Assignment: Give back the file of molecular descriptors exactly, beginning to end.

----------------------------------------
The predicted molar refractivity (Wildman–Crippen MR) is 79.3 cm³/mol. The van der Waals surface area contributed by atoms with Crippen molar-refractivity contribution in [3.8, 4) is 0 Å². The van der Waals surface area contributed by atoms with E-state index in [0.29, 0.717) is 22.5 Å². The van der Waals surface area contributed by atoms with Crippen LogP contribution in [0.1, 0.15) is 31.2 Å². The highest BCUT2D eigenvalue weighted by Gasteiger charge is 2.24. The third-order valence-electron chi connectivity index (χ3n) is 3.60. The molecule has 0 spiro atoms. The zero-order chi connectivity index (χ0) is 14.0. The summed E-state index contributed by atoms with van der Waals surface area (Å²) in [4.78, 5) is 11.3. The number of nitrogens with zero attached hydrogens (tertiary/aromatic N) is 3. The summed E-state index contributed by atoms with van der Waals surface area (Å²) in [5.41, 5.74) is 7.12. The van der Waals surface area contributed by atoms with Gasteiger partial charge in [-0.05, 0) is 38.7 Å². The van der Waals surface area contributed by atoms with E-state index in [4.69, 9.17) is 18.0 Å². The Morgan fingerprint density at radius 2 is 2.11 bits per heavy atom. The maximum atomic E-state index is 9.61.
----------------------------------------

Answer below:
The predicted molar refractivity (Wildman–Crippen MR) is 79.3 cm³/mol. The van der Waals surface area contributed by atoms with Crippen molar-refractivity contribution in [3.8, 4) is 0 Å². The van der Waals surface area contributed by atoms with E-state index in [0.29, 0.717) is 22.5 Å². The van der Waals surface area contributed by atoms with Crippen LogP contribution in [0.1, 0.15) is 31.2 Å². The highest BCUT2D eigenvalue weighted by Gasteiger charge is 2.24. The third-order valence-electron chi connectivity index (χ3n) is 3.60. The molecule has 0 spiro atoms. The zero-order chi connectivity index (χ0) is 14.0. The summed E-state index contributed by atoms with van der Waals surface area (Å²) in [4.78, 5) is 11.3. The number of nitrogens with zero attached hydrogens (tertiary/aromatic N) is 3. The summed E-state index contributed by atoms with van der Waals surface area (Å²) in [5.41, 5.74) is 7.12. The van der Waals surface area contributed by atoms with Gasteiger partial charge in [-0.05, 0) is 38.7 Å². The van der Waals surface area contributed by atoms with E-state index in [4.69, 9.17) is 18.0 Å². The Morgan fingerprint density at radius 2 is 2.11 bits per heavy atom. The maximum atomic E-state index is 9.61.